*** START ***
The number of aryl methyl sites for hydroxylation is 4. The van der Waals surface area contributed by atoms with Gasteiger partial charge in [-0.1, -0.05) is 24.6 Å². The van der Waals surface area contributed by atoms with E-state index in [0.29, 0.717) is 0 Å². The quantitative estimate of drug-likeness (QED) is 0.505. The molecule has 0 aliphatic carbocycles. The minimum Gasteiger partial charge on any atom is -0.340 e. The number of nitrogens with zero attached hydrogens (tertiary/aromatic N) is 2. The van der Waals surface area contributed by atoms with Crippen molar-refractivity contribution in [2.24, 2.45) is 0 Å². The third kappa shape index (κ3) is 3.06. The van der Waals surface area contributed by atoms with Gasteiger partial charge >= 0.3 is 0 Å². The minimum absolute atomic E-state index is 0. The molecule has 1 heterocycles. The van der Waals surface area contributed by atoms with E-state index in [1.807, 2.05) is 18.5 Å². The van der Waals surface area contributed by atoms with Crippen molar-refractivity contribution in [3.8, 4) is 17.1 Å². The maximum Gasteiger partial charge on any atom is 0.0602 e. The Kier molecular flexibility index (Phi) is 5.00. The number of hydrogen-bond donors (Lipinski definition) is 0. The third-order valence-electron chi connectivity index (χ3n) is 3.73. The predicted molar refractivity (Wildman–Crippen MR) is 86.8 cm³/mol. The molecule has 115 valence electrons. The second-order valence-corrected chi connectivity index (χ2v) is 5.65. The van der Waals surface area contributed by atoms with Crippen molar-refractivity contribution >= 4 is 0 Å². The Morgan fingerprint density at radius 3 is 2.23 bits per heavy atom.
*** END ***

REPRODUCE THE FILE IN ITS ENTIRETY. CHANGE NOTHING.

The number of aryl methyl sites for hydroxylation is 4. The van der Waals surface area contributed by atoms with Gasteiger partial charge in [-0.1, -0.05) is 24.6 Å². The van der Waals surface area contributed by atoms with E-state index in [0.29, 0.717) is 0 Å². The quantitative estimate of drug-likeness (QED) is 0.505. The molecule has 0 aliphatic carbocycles. The minimum Gasteiger partial charge on any atom is -0.340 e. The number of nitrogens with zero attached hydrogens (tertiary/aromatic N) is 2. The van der Waals surface area contributed by atoms with Crippen molar-refractivity contribution in [2.24, 2.45) is 0 Å². The third kappa shape index (κ3) is 3.06. The van der Waals surface area contributed by atoms with Gasteiger partial charge >= 0.3 is 0 Å². The minimum absolute atomic E-state index is 0. The molecule has 1 heterocycles. The van der Waals surface area contributed by atoms with E-state index in [1.807, 2.05) is 18.5 Å². The van der Waals surface area contributed by atoms with Crippen molar-refractivity contribution in [3.8, 4) is 17.1 Å². The maximum Gasteiger partial charge on any atom is 0.0602 e. The Kier molecular flexibility index (Phi) is 5.00. The number of hydrogen-bond donors (Lipinski definition) is 0. The third-order valence-electron chi connectivity index (χ3n) is 3.73. The predicted molar refractivity (Wildman–Crippen MR) is 86.8 cm³/mol. The molecule has 115 valence electrons. The second-order valence-corrected chi connectivity index (χ2v) is 5.65. The van der Waals surface area contributed by atoms with Crippen molar-refractivity contribution >= 4 is 0 Å². The Morgan fingerprint density at radius 3 is 2.23 bits per heavy atom.